I should point out that nothing about my bikes to date, apart from design of Rando style frames, show much French influence - so I suppose that its all a bit tongue in cheek. But when the idea of Cycles Noir came to me, I liked and stuck with it.
Re: Cycles Noir
OK, I had an offline question about learning to braze.
Basically, it was through trial and error, but to say I am self-taught is to claim way too much credit. There is lots of dialog on how to braze on the frame-builders list, with Doug Fattic making especially useful contributions. Even more important for me was Freddy Parr who has always been as close as my phone, and ever generous with his time to diagnose what I'm doing and how to do it better.
A second benefit to Freddy has been access to some great brazing materials. Here is a shot of the head-tube of my first fillet brazed frame, which just happens to be one of the very first frames built with Fillet Pro. This bad boy is still going strong about five years later. Fillet Pro is a great filler.
Re: Cycles Noir
Very nice work. Is there a certain type of bike that you really like to build?
Re: Cycles Noir
I'm still refining my ideas about how to achieve best handling for a road/racing bike. I'm working on one now for someone who needs a short TT and it sort of pushes the boundaries a bit. His feedback, especially while racing is going to be important. Otherwise, I like a traditional look with out too much Frou Frou.
Re: Cycles Noir
What did you build for yourself most recently?
Re: Cycles Noir
Now that's a good question I wasn't expecting to get. The truth is, the first frame I completed had a wickedly out of alignment rear end. I tried to figure alignment by measuring off of a bar bolted to the BB. I miscalculated, and ended up with something unridable.
About a year and half ago, I had a little time and pulled that frame off the scrap pile, cut off the rear end, and brazed on a new one. It looked pretty good, so I built a fork for it. It rode pretty well so I had it painted. And now its one of my primary bikes. It's single oversize Deda tubing w/ Columbus fork tubing. Ends are Henry James, lugs some basic shortpoint - probably Walter.
It's a basic road bike, but it easily fits 28mm (maybe even a 30mm) tires and uses long reach brakes. I'm amused because most of the riders around me don't notice it, 'cuz it isnt' Ti or CF.
For what its worth, I'm working (in the background) on a new steel frame for me based on Dazza's Slant Six (aka XL Compact) using 2X oversize tubing. And I've had a new CF bike on the drawing board for some time. But its a bit like the cobblers kids - its hard to find time for my own bikes.
Re: Cycles Noir
hi richard i am woefully behind on reading and posting to this board but wanted to say hey to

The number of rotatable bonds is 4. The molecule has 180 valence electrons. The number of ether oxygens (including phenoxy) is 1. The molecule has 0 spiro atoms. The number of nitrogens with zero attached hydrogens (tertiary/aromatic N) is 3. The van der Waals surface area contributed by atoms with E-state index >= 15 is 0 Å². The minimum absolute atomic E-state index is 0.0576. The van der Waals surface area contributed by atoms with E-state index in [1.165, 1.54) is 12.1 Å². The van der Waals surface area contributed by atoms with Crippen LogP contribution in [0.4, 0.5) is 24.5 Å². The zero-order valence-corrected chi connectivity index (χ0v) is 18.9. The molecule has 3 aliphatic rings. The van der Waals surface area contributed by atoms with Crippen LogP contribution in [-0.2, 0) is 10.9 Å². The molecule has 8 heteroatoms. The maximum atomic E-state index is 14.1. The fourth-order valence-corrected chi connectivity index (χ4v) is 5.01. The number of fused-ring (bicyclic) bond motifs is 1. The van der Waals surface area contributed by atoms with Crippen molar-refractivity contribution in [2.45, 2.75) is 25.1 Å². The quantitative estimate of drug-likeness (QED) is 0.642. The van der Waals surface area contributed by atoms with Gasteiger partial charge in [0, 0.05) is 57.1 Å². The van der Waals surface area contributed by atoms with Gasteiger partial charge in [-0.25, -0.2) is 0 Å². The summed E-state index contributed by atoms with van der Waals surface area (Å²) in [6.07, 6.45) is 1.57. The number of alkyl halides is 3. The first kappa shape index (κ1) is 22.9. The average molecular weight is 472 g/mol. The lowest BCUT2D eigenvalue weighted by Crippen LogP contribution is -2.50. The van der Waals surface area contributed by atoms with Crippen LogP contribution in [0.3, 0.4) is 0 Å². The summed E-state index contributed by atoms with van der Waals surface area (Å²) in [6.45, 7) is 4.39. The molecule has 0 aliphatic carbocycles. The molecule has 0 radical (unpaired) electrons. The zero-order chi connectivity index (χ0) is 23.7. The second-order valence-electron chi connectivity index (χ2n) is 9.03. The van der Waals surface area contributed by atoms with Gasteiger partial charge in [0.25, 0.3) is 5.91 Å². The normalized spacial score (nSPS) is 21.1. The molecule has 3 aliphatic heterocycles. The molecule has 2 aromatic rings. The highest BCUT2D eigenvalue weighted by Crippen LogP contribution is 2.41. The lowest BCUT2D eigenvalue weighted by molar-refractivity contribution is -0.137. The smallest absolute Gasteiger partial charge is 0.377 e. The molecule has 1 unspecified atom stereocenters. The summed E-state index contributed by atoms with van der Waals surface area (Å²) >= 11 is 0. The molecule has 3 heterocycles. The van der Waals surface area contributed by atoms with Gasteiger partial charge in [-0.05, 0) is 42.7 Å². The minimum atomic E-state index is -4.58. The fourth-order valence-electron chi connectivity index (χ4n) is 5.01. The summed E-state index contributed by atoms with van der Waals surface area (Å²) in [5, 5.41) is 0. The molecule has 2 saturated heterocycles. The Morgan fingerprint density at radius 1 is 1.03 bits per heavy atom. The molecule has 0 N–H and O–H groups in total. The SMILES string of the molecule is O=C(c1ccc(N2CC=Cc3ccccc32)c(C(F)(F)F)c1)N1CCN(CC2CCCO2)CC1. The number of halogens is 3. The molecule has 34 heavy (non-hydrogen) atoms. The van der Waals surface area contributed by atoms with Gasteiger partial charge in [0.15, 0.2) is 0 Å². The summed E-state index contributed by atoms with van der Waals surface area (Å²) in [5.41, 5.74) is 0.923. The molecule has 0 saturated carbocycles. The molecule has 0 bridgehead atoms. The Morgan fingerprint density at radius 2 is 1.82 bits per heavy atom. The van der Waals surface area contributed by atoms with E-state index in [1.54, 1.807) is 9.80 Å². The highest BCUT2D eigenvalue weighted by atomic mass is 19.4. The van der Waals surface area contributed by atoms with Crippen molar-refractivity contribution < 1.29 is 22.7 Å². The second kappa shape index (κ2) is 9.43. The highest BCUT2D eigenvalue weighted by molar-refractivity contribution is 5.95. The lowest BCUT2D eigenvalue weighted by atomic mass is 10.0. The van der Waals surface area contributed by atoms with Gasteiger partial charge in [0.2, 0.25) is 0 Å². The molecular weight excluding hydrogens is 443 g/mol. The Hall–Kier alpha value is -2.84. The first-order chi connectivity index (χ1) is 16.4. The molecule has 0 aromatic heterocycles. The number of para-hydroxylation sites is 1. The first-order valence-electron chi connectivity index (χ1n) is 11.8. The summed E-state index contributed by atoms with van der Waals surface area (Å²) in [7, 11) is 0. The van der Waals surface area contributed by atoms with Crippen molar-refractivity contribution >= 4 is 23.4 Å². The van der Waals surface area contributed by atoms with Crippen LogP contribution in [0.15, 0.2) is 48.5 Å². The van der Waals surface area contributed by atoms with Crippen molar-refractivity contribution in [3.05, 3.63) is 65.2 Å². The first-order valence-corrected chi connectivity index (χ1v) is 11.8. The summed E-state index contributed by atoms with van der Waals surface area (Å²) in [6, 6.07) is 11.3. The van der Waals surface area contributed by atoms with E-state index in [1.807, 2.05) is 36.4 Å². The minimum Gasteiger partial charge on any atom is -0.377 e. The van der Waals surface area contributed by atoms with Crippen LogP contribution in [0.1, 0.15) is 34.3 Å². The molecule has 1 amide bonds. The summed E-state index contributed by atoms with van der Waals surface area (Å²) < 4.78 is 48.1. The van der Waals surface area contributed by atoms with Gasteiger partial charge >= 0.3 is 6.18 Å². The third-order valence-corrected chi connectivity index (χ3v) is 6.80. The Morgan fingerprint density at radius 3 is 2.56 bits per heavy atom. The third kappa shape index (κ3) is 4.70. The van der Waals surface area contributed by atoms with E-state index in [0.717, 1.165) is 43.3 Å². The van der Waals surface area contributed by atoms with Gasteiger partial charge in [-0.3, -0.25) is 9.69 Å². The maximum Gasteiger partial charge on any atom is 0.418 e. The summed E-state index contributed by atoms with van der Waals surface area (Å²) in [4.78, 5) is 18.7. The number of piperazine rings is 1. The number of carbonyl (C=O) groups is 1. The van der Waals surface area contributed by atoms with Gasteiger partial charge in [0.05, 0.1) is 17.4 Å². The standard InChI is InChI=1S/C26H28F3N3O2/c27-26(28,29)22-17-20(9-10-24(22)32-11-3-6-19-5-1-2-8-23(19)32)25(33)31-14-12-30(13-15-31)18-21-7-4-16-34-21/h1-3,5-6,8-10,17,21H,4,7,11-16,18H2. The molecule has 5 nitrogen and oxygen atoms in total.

you and comment that, for as long as i rcall being online at frame chat places, you too have
been one of the players. i recall several (or even many...) threads we have been on together.
to have watched your blog evolve and to see your work and ideers shaping up is a very, very
cool thing atmo. like craig (whose internet persona i have also closely followed), it's a treat to
see how far you have come on your own grit, self-teaching, and determination. mad props to
you and continued success at the workbench atmo.
Re: Cycles Noir
damn, your interesting to layman ronnie....
no hdtv on with this good stufff...
Re: Cycles Noir
I saw a guy on a group ride last night riding a Trek that's 6 or 8cm too small because it's .xx lbs lighter than his old steel custom that fit him like a glove. 3 in of spacers under the stem and a foot of seatpost sticking out. I wanted to cry.
Originally Posted by vulture
Re: Cycles Noir
Apologies for being slow, family and work have been time intensive just lately.
1st Richard, thanks for the kind thoughts. I wouldn't be here except for you and a few other key people like Fred Parr (long-distance brazing teacher par-excellance), Doug Fattic (who has done a fantastic job of documenting various problems/solutions in clear readable language), and Joe Bringheli (great support, affordable tools and materials).
Ronnie, thanks for the encouragement! Hope we meet someday.
Edoz, I hear you. Those of us who didn't benefit from growing up in a club environment have probably all suffered from the stupids - odd fits, poor priorities, etc.
I finally got fed up with my weight last fall/winter - although I've been fully aware of this issue for some time.
So far, I've dropped about 23 lbs (17 to go). This has done so much more for my riding abilities than any bike. In fact, I've improved more since last year than my buds who have trained better than me over the winter.
Because it took me some years to get over the eat-too-much stupid, I ahve a bit (not too much) more sympathy for the bike-weight stupid.
To me, custom bikes are about fit/comfort/handling in no particular order. All are important, and everything is a compromise. To me, a great bike disappears under the rider. It isn't thought about, its assumed. It plays its role reliably, without complaint. To do this, its weight will be appropriate for its role (type of rider, type of riding). And that's all a rider or builder should really be concerned with. Ah, this is begining to sound like a rant - so I'll stop here.
Thanks to all,
Re: Cycles Noir